Now is the time of year where we all do a little navel gazing, so here is my look back at 2013. I’ll start with a bit of summary about the blog. I started this blog with a few purposes 1) to increase my broader impacts for grants, 2) provide resources for others because I’ve found some much helpful R code on other people’s blogs, 3) foster interactions with researchers beyond my university (where I sometimes feel a bit isolated), and as a bonus I’ve found that writing many of these posts helps me clarify my own thinking on various topics.
The WordPress.com stats helper monkeys prepared a 2013 annual report for this blog.
Here’s an excerpt:
The concert hall at the Sydney Opera House holds 2,700 people. This blog was viewed about 15,000 times in 2013. If it were a concert at Sydney Opera House, it would take about 6 sold-out performances for that many people to see it.
Click here to see the complete report. Now if only most of those weren’t bots trying to sell generic viagra and mine my data I’d be all famous. At least some of the visits were from actual people interested in silly things like statistics, R, and amphibian ecology. Apparently, my Valentine’s Day post, No Statistical Panacea, Hierarchical or Otherwise, was sufficiently interesting to delay 214 trips to Hallmark. It even garnered positive responses from two of my academic heros, Ben Bolker and Brian McGill. Happy Valentine’s Day to me!
My 5 most popular posts were
1 High Resolution Figures in R
2 GEE QIC update
3 Stan for Bayesian Analysis
4 No Statistical Panacea, Hierarchical or Otherwise
5 Knitting beautiful documents in RStudio
I really should redo the post on producing high resolution figures in R. I wrote it as I learned how to do it and it shows my exploration with trials and errors. I should make a new post with better information and link to it at the top of the old post to be more helpful to people since it is getting a fair amount of traffic. I guess that’s something for an early 2014 post.
I also published 3 papers this year, have a 4th in press, and another 2 in review so it was a successful year from that standpoint.
Hocking, D. J. and K. J. Babbitt. In review. Amphibian Contributions to Ecosystem Services. Herpetological Conservation and Biology. (Open Access)
Anderson, T. L., D. J. Hocking, C. A. Conner, J. E. Earl, E. B. Harper, M. S. Osbourn, W. E. Peterman, T. A. G. Rittenhouse, and R. D. Semlitsch. In review. The influence of priority effects on metamorph traits and recruitment of two pond-breeding salamanders. Oecologia.
Hocking, D. J. and K. J. Babbitt. Accepted. The role of red-backed salamanders on ecosystem functions. PLOS One.
Hocking, D. J. 2013. Comparing the influence of ecology journals using citation metrics: making sense of a multitude of metrics. Ideas in Ecology & Evolution. 6: 55-65 . DOI: 10.4033/iee.2013.6.17.f (Open Access)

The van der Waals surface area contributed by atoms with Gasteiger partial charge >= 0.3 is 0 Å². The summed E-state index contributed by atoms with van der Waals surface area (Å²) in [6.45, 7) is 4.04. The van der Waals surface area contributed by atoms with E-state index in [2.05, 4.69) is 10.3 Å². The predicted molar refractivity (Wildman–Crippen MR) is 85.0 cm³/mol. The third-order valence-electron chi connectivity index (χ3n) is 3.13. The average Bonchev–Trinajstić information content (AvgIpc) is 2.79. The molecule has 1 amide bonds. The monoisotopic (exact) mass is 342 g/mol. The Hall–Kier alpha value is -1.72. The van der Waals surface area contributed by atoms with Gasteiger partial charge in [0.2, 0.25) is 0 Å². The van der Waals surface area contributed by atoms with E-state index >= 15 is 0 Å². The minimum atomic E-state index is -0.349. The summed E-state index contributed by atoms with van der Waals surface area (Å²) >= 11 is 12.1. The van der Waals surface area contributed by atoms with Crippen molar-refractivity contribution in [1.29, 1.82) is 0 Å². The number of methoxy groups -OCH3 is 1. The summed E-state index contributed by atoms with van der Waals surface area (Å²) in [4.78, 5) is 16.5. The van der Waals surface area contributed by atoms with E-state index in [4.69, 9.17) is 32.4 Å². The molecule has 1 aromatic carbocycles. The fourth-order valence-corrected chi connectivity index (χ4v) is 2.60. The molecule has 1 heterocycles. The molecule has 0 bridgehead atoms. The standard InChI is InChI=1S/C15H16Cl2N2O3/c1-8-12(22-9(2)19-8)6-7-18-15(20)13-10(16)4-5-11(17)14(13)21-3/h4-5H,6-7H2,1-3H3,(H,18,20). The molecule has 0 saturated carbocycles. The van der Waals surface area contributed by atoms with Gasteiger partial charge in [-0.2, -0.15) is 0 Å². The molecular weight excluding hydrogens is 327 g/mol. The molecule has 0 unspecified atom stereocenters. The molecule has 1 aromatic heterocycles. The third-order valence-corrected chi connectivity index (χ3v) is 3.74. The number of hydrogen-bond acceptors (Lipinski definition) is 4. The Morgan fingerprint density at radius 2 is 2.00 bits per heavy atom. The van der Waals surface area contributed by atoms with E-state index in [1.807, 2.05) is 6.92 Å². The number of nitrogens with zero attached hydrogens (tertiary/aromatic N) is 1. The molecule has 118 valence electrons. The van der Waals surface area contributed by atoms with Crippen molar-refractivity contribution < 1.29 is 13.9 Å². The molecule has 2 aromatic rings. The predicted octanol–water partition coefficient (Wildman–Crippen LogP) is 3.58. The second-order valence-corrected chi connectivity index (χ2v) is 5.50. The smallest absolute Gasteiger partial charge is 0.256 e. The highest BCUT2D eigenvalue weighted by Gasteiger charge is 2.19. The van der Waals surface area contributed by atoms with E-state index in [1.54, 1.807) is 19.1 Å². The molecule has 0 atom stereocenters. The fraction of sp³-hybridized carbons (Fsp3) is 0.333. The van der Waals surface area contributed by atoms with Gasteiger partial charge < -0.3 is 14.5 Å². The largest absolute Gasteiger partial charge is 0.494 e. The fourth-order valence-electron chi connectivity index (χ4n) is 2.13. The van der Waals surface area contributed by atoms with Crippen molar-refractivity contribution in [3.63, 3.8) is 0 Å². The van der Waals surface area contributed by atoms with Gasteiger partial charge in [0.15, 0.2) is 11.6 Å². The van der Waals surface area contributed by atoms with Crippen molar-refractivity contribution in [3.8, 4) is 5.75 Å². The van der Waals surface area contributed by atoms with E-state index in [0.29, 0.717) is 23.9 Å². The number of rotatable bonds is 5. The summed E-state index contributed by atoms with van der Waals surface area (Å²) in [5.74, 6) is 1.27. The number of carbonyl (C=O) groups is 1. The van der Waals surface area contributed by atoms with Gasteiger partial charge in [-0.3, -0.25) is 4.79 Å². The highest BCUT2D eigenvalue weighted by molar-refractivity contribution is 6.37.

Hocking, D. J., S. A. Callaghan, K. J. Babbitt, and M. Yamasaki. 2013. Comparison of silvicultural and natural disturbance effects on terrestrial salamanders in northern hardwood forests. Biological Conservation. 167: 194-202. DOI: 10.1016/j.biocon.2013.08.006
Hocking, D. J., G. M. Connette, C. A. Conner, B. R. Scheffers, S. E. Pittman, W. E. Peterman, and R. D. Semlitsch. 2013. Effects of experimental forest management on a terrestrial, woodland salamander in Missouri. Forest Ecology and Management 287:32-39. http://dx.doi.org/10.1016/j.foreco.2012.09.013. Please email me if you would like a copy. You can read my brief research summary here.
I also started using git and GitHub for version control and backup of my projects. I’m still learning how to use branches and such, but it has been a useful tool for my research and my teaching. I also started using R markdown and knitr, which has been great for teaching. I also started using Twitter (@djhocking) and have had some great interactions with researchers from around the world and found links to great resources that I otherwise might not have encountered.
The end of 2013 also marks the end of my time at the University of New Hampshire. After 5 years of grad school and 1.5 years as a postdoc, I will be starting a new postdoc position at UMass-Amherst in January. I am very excited about the new position and associated project. I will be working with a great group of people at the Northeast Climate Science Center, Forest Service, and USGS to model climate change effects on brook trout and stream salamander populations.
Finally and most importantly, 2013 was a tremendously exciting year owing to the birth of my daughter, Annalisse. Watching her grow and develop over the last 8 months has been the most amazing experience of my life. Despite running taking a backseat to family and work this year, I did run my first marathon finishing in 2:25:49 (5:33/mile) for 10th place. It was a great experience with my wife and our friend pushing strollers to half a dozen places on the course to cheer for me and his wife.
All and all 2013 was pretty good but I am looking forward to new challenges and adventures in 2014!